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New Year’s Day (III)

New Year’s Day (III)

Night …

I’m trying to sleep in spite of my stomach doing the alien-thing.

I don’t think the impatient restaurant guy washed his hands too well before he prepped those trouts for us.

And now there is noise, too.

Who in this izzy-bitsy-tiny hostel has a walk-man with the volume of a ghetto-blaster?!

With some effort I push the squeaky door open. Guess who I find out on the patio:

“Jacob, shouldn’t you be in bed?”

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New Year’s Day (II)

New Year’s Day (II)

“Do you think the blessing will protect them?” Jacobs asks, looking at the procession.

“Are you asking me again if I believe in God?” I ask back, trying to sound neutral.

He shrugs: “ … I’m just very interested in religion.”

“So I noticed.” I give him a non-commital smile.

We’re still in Copacabana, Bolivia – not its colorful cousin in Rio. This is the cold and austere version. The one where you have trouble breathing, because you are almost 13,000 feet up in the mountains.

The Copacabana cathedral spire is standing out like white cardboard against the blazing blue sky. Two dozen or so bulky Bolivian drivers waiting patiently to get their trucks sprinkled with holy water by the priest.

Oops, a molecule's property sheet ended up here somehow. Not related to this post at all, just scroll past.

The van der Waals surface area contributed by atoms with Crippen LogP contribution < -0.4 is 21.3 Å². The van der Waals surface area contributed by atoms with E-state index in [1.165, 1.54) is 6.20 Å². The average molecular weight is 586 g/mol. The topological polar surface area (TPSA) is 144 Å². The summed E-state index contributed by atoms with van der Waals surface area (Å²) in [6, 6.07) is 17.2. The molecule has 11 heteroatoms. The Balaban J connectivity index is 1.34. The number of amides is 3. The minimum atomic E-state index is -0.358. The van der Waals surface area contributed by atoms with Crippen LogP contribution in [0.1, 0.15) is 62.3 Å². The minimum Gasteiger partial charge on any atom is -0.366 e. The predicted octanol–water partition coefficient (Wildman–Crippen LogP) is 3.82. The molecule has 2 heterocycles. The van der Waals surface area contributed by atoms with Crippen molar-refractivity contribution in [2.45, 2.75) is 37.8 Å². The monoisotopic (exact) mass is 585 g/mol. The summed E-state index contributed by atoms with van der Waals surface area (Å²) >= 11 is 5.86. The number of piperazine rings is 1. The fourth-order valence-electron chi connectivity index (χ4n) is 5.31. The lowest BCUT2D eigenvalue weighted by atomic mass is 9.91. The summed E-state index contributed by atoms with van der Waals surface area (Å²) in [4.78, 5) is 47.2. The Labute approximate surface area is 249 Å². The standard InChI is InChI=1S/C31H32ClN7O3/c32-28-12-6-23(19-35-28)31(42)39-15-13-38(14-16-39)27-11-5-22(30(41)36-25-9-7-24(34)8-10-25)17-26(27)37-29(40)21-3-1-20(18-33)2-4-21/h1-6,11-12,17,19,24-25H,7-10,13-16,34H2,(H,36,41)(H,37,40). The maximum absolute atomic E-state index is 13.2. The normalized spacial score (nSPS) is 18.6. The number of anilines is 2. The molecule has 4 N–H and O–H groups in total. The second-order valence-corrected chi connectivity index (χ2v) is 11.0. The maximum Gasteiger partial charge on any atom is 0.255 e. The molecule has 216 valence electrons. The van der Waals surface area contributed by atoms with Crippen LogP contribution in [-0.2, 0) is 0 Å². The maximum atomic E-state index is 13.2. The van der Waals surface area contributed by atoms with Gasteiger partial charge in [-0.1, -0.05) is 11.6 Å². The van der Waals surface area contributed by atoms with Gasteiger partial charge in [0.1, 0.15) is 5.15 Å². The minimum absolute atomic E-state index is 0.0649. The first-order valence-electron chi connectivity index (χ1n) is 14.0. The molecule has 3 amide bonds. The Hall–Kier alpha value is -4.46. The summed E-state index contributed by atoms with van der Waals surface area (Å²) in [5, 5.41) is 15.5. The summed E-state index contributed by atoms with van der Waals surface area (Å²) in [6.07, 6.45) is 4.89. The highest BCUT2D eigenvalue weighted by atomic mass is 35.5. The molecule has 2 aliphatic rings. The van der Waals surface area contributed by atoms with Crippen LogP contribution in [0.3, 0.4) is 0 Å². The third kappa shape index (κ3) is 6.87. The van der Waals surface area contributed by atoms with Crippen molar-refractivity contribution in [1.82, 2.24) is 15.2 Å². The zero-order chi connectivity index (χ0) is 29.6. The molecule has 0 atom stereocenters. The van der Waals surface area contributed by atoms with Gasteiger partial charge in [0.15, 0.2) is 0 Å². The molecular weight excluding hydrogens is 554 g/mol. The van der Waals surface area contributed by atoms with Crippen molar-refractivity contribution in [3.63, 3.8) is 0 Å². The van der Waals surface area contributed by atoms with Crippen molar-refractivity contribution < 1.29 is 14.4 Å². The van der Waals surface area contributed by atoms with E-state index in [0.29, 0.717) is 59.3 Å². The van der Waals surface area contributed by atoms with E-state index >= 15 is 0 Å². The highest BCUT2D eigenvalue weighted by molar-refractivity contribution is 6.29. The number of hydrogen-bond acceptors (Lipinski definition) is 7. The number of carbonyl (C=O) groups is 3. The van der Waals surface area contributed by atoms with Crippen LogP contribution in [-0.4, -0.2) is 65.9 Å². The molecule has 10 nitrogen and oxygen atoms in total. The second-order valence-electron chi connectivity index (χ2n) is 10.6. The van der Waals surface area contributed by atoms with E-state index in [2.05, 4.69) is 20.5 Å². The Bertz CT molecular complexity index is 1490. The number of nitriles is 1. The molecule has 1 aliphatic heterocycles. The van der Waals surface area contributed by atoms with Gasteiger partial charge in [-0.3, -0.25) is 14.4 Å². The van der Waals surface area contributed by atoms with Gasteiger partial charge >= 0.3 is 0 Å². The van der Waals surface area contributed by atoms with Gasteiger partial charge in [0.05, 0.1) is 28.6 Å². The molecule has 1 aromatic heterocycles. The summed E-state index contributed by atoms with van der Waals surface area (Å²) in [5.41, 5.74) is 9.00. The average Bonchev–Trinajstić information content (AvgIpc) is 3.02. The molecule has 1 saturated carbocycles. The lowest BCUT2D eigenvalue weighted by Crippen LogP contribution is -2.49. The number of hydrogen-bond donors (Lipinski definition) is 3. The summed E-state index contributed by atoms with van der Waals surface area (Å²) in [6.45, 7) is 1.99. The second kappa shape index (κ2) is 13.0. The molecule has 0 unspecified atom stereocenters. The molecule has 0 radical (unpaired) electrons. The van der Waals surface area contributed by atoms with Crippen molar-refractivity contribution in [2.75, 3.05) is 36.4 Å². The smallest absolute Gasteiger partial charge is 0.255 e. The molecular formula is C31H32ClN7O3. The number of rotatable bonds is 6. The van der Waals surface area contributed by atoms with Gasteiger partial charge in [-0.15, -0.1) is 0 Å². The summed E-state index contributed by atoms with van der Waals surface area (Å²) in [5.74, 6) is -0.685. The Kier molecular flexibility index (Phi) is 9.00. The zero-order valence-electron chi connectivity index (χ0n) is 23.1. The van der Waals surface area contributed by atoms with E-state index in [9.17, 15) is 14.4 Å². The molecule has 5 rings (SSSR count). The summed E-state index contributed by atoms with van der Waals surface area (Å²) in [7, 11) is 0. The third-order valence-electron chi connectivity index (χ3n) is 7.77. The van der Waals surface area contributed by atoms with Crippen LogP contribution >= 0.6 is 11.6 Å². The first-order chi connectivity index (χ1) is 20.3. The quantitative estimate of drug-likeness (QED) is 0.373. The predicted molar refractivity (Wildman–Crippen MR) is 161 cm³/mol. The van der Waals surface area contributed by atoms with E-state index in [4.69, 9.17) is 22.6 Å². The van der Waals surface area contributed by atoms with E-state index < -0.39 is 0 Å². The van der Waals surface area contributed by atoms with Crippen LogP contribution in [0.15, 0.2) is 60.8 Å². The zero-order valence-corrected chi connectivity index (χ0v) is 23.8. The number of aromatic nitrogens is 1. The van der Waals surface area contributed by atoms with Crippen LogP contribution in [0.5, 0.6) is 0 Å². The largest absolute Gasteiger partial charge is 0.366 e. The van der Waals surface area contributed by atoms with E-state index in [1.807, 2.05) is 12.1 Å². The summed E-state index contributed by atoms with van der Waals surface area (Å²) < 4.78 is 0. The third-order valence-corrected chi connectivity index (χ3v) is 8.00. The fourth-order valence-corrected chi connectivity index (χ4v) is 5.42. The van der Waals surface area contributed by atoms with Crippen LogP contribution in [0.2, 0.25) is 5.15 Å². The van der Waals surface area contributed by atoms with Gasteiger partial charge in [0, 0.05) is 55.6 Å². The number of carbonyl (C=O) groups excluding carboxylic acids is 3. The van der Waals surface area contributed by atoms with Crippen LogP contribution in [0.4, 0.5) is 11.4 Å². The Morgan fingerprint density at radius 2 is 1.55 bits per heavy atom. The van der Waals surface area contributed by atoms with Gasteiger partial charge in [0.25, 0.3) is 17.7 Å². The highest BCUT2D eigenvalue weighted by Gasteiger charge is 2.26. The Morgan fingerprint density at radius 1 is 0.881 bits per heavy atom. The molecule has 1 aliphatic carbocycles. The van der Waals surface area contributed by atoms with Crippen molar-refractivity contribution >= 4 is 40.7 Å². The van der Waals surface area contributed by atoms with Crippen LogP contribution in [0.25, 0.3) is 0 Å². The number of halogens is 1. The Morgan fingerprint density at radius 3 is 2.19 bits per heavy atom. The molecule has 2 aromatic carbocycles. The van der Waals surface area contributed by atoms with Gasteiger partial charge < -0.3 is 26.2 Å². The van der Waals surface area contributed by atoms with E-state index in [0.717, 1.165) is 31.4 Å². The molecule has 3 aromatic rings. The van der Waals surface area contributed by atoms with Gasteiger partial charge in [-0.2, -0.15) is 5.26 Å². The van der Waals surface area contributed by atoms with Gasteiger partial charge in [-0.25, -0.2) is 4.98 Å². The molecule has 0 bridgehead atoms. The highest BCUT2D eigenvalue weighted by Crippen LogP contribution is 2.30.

The Benedicion de Movilidades occurs daily and Jacob insisted that we went to see it, before crossing over to Isla del Sol out in the Lake Titicaca, which is where everybody is going.

But right now here we are in front of the cathedral looking at all the cars, trucks and buses lined up to receive a cha’lla, a ritual blessing – some odd combo of the local Pachamama-worship and reluctant Catholicism. And so they spray booze on the cars (that’s the holy water if you sacrifice to Pachamama), but they do it in front of the Church of the Holy Virgin.

Jacob snaps one pic after another with his tiny but very pro-looking camera.

I just gawk – fascinated.

I mean, when this is all over the vehicles and their drivers should be protected against driving on some of the world’s most dangerous roads, all of which are here in Bolivia … I wonder if they are protected against their own thirst for strong liquor?

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New Year’s Day (I)

New Year’s Day (I)

“I was wondering … do you believe in God?”

“Excuse me?”

“Do you believe in God?”

“Jacob – we’re about to eat.”

“Well, if that’s a problem … ”

I ignore his last comment; my gaze concentrated at the menu. Jacob seems confused for a second, then looks straight through me, into some kind of world in the empty restaurant behind me that only he can see.

He’s an okay guy, though. Kind of. I guess.

It happened as it always does: We got to sit next to each other on the bus from Puno in Peru to Copacabana here in Bolivia. By the time we were ready to stand in line like cows at the cramped border-station to get out tourist visas, we just sort of drifted together once more.

Preemptive insanity protection, you know; if I hadn’t had someone to talk to during that hour, I’d have gone positively loco, as they say here. Because Bolivians apparently seem to think that efficiency rhymes with multiplicity. So if you need three stamps in your passport, for example, it is obvious that you also need three persons for the job – one to give each stamp – and one long line to get each stamp.

“What’ll you have?” I ask him again.